Furry friends such as dogs, cats, bunnies and more can provide joy, excitement and relaxation in a life that could otherwise be seen as mundane.
Along with surface level enjoyment, the Humane Society for Southwest Washington (HSSW) wants seniors to know that pets can provide opportunities for seniors to keep a healthy lifestyle.
“Dogs especially help create a life of walks and activity, most likely twice a day. Without having a dog, many people would not keep to this habit,” Vice President for Marketing for the Humane Society of Southwest Washington Denise Barr said. “Really for anyone living alone and not working, loneliness can be an issue. Imagine that seniors could go for a number of days without interaction with other people. Interaction with a cat and or dog can create connection and company.”
Barr said companionship plays a large part in why seniors own pets.
“Pets give people purpose, keep them active and provide companionship. Pets are the great connectors to other people. If you meet someone, one of the first things they talk about is a cat or dog at home,” she said. “Often they grab their phones and share photos and stories of these wonderful creatures.”
Ridgefield resident Sheila Burgess echoed Barr’s statement on companionship and exercise as she adopted her dog, Pierre, after her husband passed away.
“My dog keeps me company,” she said. “I can talk to him and he makes me go out and walk. What I love most about Pierre is his companionship and because he loves to be cuddled. Everyone should have a pet because they are company and they keep you going. A lot of people give up because they don’t care about living. Having a pet gives you something to live for.”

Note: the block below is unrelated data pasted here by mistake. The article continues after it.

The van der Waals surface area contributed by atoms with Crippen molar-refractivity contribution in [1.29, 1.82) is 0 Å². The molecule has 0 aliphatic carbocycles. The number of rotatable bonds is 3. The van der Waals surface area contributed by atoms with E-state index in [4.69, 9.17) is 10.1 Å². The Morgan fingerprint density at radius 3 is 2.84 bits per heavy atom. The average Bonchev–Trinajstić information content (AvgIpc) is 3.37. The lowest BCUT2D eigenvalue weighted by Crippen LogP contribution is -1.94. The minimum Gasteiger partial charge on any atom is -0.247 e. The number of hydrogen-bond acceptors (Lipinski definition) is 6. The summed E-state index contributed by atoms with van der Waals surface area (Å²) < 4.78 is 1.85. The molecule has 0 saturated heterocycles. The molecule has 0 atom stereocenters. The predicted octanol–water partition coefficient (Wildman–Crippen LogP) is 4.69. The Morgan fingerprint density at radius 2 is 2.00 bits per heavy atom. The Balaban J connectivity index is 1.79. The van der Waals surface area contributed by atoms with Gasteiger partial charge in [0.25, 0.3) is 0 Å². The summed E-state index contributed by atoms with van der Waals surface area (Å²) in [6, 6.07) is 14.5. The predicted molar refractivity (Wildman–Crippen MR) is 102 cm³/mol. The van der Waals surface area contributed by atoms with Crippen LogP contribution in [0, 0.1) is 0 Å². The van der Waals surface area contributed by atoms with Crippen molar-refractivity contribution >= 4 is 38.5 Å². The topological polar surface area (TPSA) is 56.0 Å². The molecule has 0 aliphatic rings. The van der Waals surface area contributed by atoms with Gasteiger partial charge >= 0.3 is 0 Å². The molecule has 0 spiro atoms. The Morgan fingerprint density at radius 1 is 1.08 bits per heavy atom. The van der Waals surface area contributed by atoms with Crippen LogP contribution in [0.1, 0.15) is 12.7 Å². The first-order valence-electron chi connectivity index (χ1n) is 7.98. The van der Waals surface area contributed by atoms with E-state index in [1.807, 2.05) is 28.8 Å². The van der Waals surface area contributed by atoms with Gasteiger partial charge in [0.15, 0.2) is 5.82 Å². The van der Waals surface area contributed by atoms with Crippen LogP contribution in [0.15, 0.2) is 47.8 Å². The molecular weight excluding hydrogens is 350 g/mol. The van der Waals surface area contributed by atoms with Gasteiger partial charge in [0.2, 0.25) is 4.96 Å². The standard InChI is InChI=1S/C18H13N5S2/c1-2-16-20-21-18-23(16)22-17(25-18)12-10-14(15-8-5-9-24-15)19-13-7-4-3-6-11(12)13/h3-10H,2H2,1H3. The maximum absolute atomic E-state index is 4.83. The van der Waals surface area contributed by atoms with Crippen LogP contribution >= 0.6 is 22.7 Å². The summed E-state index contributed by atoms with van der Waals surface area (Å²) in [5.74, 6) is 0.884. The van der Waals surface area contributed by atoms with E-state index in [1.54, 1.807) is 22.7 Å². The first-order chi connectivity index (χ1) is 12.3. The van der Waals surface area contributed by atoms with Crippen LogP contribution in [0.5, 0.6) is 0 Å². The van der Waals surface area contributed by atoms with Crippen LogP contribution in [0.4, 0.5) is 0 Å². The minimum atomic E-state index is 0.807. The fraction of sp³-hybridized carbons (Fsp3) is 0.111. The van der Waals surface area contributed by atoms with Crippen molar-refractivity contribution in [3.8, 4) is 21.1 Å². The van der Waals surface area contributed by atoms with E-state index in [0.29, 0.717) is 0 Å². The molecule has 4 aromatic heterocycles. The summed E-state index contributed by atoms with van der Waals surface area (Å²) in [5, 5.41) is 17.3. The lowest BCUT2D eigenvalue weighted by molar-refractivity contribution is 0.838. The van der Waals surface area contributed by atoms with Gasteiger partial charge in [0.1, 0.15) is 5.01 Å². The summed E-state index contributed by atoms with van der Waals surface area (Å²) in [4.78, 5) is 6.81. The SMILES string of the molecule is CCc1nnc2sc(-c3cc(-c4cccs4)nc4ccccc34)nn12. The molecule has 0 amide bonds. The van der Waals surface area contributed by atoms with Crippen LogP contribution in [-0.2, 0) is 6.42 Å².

HSSW’s Barr also touched on the idea of different pets providing different benefits.
While dogs can provide seniors more opportunities to get out and exercise, cats can be a great choice for seniors who aren’t as mobile because they are physically less demanding. Other pets such as bunnies, chinchillas and reptiles can be good, less-mobile choices for seniors.
“Of course (these animals are good) if it makes them happy,” Barr said. “Most likely, if they are interested in these types of pets in their younger years, they will like them in the later years.”
Barr also mentioned the main fear for seniors is the chance of their pets outliving them.
“People requested that HSSW create a program to help deal with this issue. Home Again Guardian Program was created as part of our estate planning efforts. With this program, HSSW will immediately take pets of people who have passed and they enter the shelter as VIPs. They will go into foster until a new home is identified,” she said.